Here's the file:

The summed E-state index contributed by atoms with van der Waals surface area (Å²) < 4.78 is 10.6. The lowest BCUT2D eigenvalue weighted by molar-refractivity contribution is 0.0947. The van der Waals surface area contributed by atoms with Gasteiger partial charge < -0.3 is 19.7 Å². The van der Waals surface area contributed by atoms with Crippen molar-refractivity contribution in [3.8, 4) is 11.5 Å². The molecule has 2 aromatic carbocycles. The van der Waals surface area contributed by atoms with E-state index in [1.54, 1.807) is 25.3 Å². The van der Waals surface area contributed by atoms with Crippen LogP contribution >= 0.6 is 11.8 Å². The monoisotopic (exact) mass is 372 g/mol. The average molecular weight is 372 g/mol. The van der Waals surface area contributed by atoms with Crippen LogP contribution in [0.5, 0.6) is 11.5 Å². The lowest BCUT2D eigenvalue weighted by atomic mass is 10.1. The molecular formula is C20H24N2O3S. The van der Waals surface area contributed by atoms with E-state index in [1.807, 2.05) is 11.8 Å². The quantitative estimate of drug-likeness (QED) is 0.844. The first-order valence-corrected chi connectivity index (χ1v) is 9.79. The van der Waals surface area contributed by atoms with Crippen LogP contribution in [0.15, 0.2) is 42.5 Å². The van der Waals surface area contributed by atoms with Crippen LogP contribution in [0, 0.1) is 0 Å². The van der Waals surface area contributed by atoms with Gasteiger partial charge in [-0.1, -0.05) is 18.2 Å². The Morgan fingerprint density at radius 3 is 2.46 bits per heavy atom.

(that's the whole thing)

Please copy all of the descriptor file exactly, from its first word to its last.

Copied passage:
The summed E-state index contributed by atoms with van der Waals surface area (Å²) < 4.78 is 10.6. The lowest BCUT2D eigenvalue weighted by molar-refractivity contribution is 0.0947. The van der Waals surface area contributed by atoms with Gasteiger partial charge < -0.3 is 19.7 Å². The van der Waals surface area contributed by atoms with Crippen molar-refractivity contribution in [3.8, 4) is 11.5 Å². The molecule has 2 aromatic carbocycles. The van der Waals surface area contributed by atoms with E-state index in [1.54, 1.807) is 25.3 Å². The van der Waals surface area contributed by atoms with Crippen LogP contribution >= 0.6 is 11.8 Å². The monoisotopic (exact) mass is 372 g/mol. The average molecular weight is 372 g/mol. The van der Waals surface area contributed by atoms with Crippen LogP contribution in [0.5, 0.6) is 11.5 Å². The lowest BCUT2D eigenvalue weighted by atomic mass is 10.1. The molecular formula is C20H24N2O3S. The van der Waals surface area contributed by atoms with E-state index in [1.807, 2.05) is 11.8 Å². The quantitative estimate of drug-likeness (QED) is 0.844. The first-order valence-corrected chi connectivity index (χ1v) is 9.79. The van der Waals surface area contributed by atoms with Crippen LogP contribution in [0.15, 0.2) is 42.5 Å². The van der Waals surface area contributed by atoms with Crippen LogP contribution in [0, 0.1) is 0 Å². The van der Waals surface area contributed by atoms with Gasteiger partial charge in [-0.1, -0.05) is 18.2 Å². The Morgan fingerprint density at radius 3 is 2.46 bits per heavy atom.